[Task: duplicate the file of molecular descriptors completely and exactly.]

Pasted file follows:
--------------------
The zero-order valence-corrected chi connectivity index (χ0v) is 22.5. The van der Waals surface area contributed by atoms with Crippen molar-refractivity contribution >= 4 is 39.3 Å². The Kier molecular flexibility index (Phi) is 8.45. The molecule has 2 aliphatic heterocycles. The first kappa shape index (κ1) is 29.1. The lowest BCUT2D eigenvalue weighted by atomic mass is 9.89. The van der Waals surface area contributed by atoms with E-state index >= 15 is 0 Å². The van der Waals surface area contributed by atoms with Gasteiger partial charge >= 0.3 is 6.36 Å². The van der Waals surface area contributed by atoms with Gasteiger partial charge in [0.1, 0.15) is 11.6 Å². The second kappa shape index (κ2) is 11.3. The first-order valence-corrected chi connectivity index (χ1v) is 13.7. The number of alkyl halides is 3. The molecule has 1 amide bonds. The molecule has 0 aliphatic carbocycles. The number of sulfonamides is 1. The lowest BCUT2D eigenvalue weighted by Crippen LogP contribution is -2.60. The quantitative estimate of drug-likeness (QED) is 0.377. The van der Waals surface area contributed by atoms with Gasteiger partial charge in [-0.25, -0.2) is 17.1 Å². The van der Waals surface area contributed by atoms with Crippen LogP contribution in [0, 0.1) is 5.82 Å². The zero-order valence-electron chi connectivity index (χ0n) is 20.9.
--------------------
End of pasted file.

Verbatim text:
The zero-order valence-corrected chi connectivity index (χ0v) is 22.5. The van der Waals surface area contributed by atoms with Crippen molar-refractivity contribution >= 4 is 39.3 Å². The Kier molecular flexibility index (Phi) is 8.45. The molecule has 2 aliphatic heterocycles. The first kappa shape index (κ1) is 29.1. The lowest BCUT2D eigenvalue weighted by atomic mass is 9.89. The van der Waals surface area contributed by atoms with E-state index >= 15 is 0 Å². The van der Waals surface area contributed by atoms with Gasteiger partial charge >= 0.3 is 6.36 Å². The van der Waals surface area contributed by atoms with Gasteiger partial charge in [0.1, 0.15) is 11.6 Å². The second kappa shape index (κ2) is 11.3. The first-order valence-corrected chi connectivity index (χ1v) is 13.7. The number of alkyl halides is 3. The molecule has 1 amide bonds. The molecule has 0 aliphatic carbocycles. The number of sulfonamides is 1. The lowest BCUT2D eigenvalue weighted by Crippen LogP contribution is -2.60. The quantitative estimate of drug-likeness (QED) is 0.377. The van der Waals surface area contributed by atoms with Gasteiger partial charge in [-0.25, -0.2) is 17.1 Å². The van der Waals surface area contributed by atoms with Crippen LogP contribution in [0, 0.1) is 5.82 Å². The zero-order valence-electron chi connectivity index (χ0n) is 20.9.